VATICAN CITY (RNS) A decree moving the controversial wartime Pope Pius XII one step closer to sainthood is not a “hostile act towards the Jewish people,” the Vatican’s top spokesman said Wednesday (Dec. 23).
The Rev. Federico Lombardi, director of the Holy See Press Office, said in a statement that Pope Benedict XVI’s Saturday decree that recognizes Pius’ “heroic virtues” and declares him “venerable” reflects an evaluation of the late pope’s personal holiness, “and not the historical impact” of his decisions.
Pius’ new status makes him eligible for beatification, the rank just below sainthood. The move has drawn complaints of insensitivity from many Jewish leaders.
Critics say Pius, who reigned from 1939 to 1958, failed to do or say all he could to stop the Nazi Holocaust. His defenders counter that he heroically condemned anti-Semitism throughout Hitler’s reign, and both directly and indirectly saved thousands of Jews during the Holocaust.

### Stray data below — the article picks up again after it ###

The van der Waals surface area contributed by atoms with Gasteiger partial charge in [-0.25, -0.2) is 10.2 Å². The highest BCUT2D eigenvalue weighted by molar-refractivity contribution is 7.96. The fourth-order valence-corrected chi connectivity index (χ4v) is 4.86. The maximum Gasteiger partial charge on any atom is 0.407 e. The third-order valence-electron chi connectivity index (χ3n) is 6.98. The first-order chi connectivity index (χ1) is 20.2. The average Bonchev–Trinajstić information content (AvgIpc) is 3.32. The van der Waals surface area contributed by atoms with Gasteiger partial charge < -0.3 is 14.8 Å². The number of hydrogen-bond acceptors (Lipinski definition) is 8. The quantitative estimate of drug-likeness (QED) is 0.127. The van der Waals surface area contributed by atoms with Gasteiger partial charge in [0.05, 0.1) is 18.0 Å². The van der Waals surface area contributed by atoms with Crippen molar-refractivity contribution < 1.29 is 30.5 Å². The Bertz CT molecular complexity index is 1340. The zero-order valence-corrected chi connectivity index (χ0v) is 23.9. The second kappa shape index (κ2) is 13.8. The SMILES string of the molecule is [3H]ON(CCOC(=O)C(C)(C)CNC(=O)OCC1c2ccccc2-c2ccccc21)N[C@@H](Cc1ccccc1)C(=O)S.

While insisting on Pius’ “attention to and concern for the fate of the Jews,” Lombardi said Saturday’s decree implied “no intention in any way to limit discussion” of the late pope’s record.
A number of historians and Jewish leaders have said that more study is necessary in order to evaluate Pius’ wartime actions, and have called for opening the Vatican archives from World War II, most of which are inaccessible to outsiders.
Lombardi said that organizing and cataloging the “enormous mass of documentation” in question “still requires a number of years’ work.” Last year, he told Vatican Radio that those documents would not be available to researchers until at least 2014.
The president of the Assembly of Italian Rabbis has said that anger over the decree could lead to canceling Benedict’s scheduled visit to Rome’s main synagogue next month. But Lombardi expressed hope that the visit would offer an “opportunity for the cordial reiteration and reinforcement of ties of friendship and respect.”
Lombardi also noted that the cause of Pius’s beatification is “completely independent” of that of the late Pope John Paul II, whom Benedict also declared venerable last week.
Before either man can be beatified, he must be credited with a miracle due to his intercession. A second miracle after beatification would be needed in order for canonization as a saint.